Saturday 25th June 2016
This pub was a long time coming but it was well worth the wait when it did. The story goes back to the autumn of 2014 when Phil Leader leased the premises with the hope that he would open it as a micropub by November of that year. There were quite a few setbacks on the way. The building had been used as a fast food shop and the operators of it had been disposing of their cooking waste products down the drain where they had solidified. It cost Phil a lot of time and money to rectify this problem.
There was a further delay as he dealt with family affairs and the pub finally opened its doors to the public on Saturday 4th April, although I understand it might have been in operation the night before, Good Friday. Everything was going well until the pub closed abruptly just over a week later on Wednesday 13 April. Apparently there was an issue regarding the premises licence.
However, all has been fine since Friday 23 December 2015 when the pub re-opened just in time for the Christmas / New Year period.
Phil runs the pub with his wife and son. I was with Linda when we visited and both came away very impressed. I cannot imagine what it looked like as a take-away, but it certainly looks superb now and you can tell a lot of work has gone into achieving its appearance.
Entering through the hanging string bead curtain, ideal in hot weather, we entered the room. This first thing we noticed were all the old enamel signs on the walls. The second thing we looked at was the beer list that was displayed on small blackboards hanging over the appropriate taps. After ordering a beer we had a closer look around.
We came through the corner door located on the right side of the pub. In the window area to our left there was a cushioned bench seat. There was another on the left hand wall with wooden tables in front of both of them.
The curved wooden bar has five tall cushioned chairs in front of it. This is a very small room and there is a shelf all the way down the left side that gives access to the toilet. Should you use the facilities, you will find a small seated area out the back with a bench and a shelf opposite the cool room.
The decorations gracing the walls are truly notable and mostly consist of a fine collection of historic enamel signs. French Burgundy wine, cigarettes, milk, lamp oil, “kola” and ginger beer are some of the many products that are advertised on them. There is a false ceiling cover of lattice wood which have a climbing plant on it. Is it a vine or an ivy or something similar? Notwithstanding, it is an attractive feature.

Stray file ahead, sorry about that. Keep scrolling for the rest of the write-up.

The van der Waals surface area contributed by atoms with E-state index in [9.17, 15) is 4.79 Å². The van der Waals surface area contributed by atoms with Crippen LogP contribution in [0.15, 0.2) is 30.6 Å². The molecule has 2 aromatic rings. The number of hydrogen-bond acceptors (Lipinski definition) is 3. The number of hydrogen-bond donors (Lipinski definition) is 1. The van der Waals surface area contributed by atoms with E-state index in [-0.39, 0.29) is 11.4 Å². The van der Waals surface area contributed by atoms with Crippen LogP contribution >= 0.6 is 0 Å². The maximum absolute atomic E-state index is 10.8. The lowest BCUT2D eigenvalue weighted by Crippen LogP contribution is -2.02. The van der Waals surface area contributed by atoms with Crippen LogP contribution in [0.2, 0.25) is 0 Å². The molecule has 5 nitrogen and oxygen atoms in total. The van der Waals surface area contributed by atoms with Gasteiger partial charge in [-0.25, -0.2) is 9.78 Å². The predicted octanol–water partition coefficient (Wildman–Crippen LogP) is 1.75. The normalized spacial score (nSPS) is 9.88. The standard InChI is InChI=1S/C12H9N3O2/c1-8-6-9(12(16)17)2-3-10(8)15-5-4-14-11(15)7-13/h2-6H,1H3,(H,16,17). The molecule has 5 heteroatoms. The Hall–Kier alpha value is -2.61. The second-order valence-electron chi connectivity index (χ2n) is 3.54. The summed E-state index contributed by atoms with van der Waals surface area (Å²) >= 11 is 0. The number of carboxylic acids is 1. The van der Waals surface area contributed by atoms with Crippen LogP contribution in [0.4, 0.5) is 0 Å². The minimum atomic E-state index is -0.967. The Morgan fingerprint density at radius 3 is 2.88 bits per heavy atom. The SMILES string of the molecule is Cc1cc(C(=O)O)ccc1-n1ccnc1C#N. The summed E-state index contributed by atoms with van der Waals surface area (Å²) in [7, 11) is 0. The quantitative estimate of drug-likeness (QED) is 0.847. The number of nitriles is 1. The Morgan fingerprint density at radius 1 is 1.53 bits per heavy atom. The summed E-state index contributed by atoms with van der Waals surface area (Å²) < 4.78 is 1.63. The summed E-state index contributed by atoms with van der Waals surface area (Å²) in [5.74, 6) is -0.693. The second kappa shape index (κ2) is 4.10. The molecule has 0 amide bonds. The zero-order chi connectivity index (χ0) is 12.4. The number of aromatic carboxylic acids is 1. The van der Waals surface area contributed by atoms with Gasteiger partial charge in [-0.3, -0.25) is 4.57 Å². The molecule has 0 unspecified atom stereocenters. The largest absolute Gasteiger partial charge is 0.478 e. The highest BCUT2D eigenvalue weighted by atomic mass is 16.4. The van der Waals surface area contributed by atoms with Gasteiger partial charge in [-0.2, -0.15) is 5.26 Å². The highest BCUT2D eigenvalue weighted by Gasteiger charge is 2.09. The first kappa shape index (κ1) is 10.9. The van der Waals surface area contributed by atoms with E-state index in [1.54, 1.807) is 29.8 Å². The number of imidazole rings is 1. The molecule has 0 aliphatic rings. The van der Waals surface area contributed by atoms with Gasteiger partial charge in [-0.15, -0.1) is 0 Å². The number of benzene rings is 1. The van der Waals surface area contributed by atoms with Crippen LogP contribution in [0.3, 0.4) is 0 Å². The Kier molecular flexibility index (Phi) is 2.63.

Beer is served from taps in the main room that are but a short distance from the casks that supply them. There is a false wooden wall and behind is cool room with the firkins on stillage. Phil showed us one of the plastic pipes that connect the supply to the dispense; it couldn’t be more than eighteen inches in length. Should you have the need to visit the facilities, the toilet can be reached by passing this glass-fronted “cellar”.
There were four beers offered when we called in. These were Siren Brewery (Finchampstead, Berkshire) Volume 4.0 Proteus Pale Ale (4.0%), Pig & Porter (Tunbridge Wells, Kent) Slow Black Stout (5.1%), and two from Dark Star (Partridge Green, West Sussex) Revelation (5.7%) and Hophead (3.8%).
Served by hand from the same cool room as the beers is a fine selection of ciders. When we visited they were: Orchard Pig (West Bradley, Somerset) Explorer (4.5%) and two from the excellent Broomfield Orchards (Broomfield, Kent): Dry (7.0%) and Apple & Pear (7.0%). Finally four from Kentish Pip (Bekesbourne, Kent): Craftsman (5.6%), Vintage (6.0%), Forager (Berries added) (4.0%) and Wild Summer (Elderflowers added) (4.0%).
A range of wines is offered, possibly greater than most micropubs, along with an extensive selection of Orchard Pig fruit juices as well as the well-known national brands. Packaged snacks such as crisps, peanuts and pork scratchings. Take-away beers are offered with a 15% discount.
This lovely little pub is well worth making a detour to visit should you be in the Thanet area.
The Tap Room, 4 Northdown Parade, Price’s Avenue, Cliftonville, Margate, Kent. CT9 2NR
Hours: Monday-Friday 12.00-15.00, 16.30-22.00; Saturday: 12.00-15.00, 16.30-23.00
The pub is a long walk from Margate station as it is over two miles from there. Yet it is well served by buses. The routes to use are 8, 8A, 8X, 33 and the loop. Alight at a stop in Northdown Road and you’ll find the pub easily in Price’s Avenue just off this main road.